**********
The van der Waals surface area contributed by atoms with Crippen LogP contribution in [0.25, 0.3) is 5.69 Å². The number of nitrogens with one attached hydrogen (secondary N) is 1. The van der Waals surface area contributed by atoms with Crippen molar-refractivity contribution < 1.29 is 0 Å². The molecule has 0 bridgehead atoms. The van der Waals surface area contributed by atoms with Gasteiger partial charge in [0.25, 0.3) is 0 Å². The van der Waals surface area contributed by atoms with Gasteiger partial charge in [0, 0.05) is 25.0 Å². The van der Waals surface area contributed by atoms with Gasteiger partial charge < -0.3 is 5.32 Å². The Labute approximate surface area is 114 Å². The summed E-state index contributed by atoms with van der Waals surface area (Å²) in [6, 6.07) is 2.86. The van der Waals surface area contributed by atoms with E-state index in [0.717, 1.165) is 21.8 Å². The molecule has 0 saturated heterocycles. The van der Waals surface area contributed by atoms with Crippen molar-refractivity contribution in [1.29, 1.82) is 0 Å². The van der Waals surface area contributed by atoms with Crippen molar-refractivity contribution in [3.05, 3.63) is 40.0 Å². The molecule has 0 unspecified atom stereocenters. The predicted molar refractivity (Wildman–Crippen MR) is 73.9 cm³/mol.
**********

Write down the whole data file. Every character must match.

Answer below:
The van der Waals surface area contributed by atoms with Crippen LogP contribution in [0.25, 0.3) is 5.69 Å². The number of nitrogens with one attached hydrogen (secondary N) is 1. The van der Waals surface area contributed by atoms with Crippen molar-refractivity contribution < 1.29 is 0 Å². The molecule has 0 bridgehead atoms. The van der Waals surface area contributed by atoms with Gasteiger partial charge in [0.25, 0.3) is 0 Å². The van der Waals surface area contributed by atoms with Gasteiger partial charge in [0, 0.05) is 25.0 Å². The van der Waals surface area contributed by atoms with Gasteiger partial charge < -0.3 is 5.32 Å². The Labute approximate surface area is 114 Å². The summed E-state index contributed by atoms with van der Waals surface area (Å²) in [6, 6.07) is 2.86. The van der Waals surface area contributed by atoms with E-state index in [0.717, 1.165) is 21.8 Å². The molecule has 0 saturated heterocycles. The van der Waals surface area contributed by atoms with Crippen molar-refractivity contribution in [1.29, 1.82) is 0 Å². The van der Waals surface area contributed by atoms with Crippen molar-refractivity contribution in [3.05, 3.63) is 40.0 Å². The molecule has 0 unspecified atom stereocenters. The predicted molar refractivity (Wildman–Crippen MR) is 73.9 cm³/mol.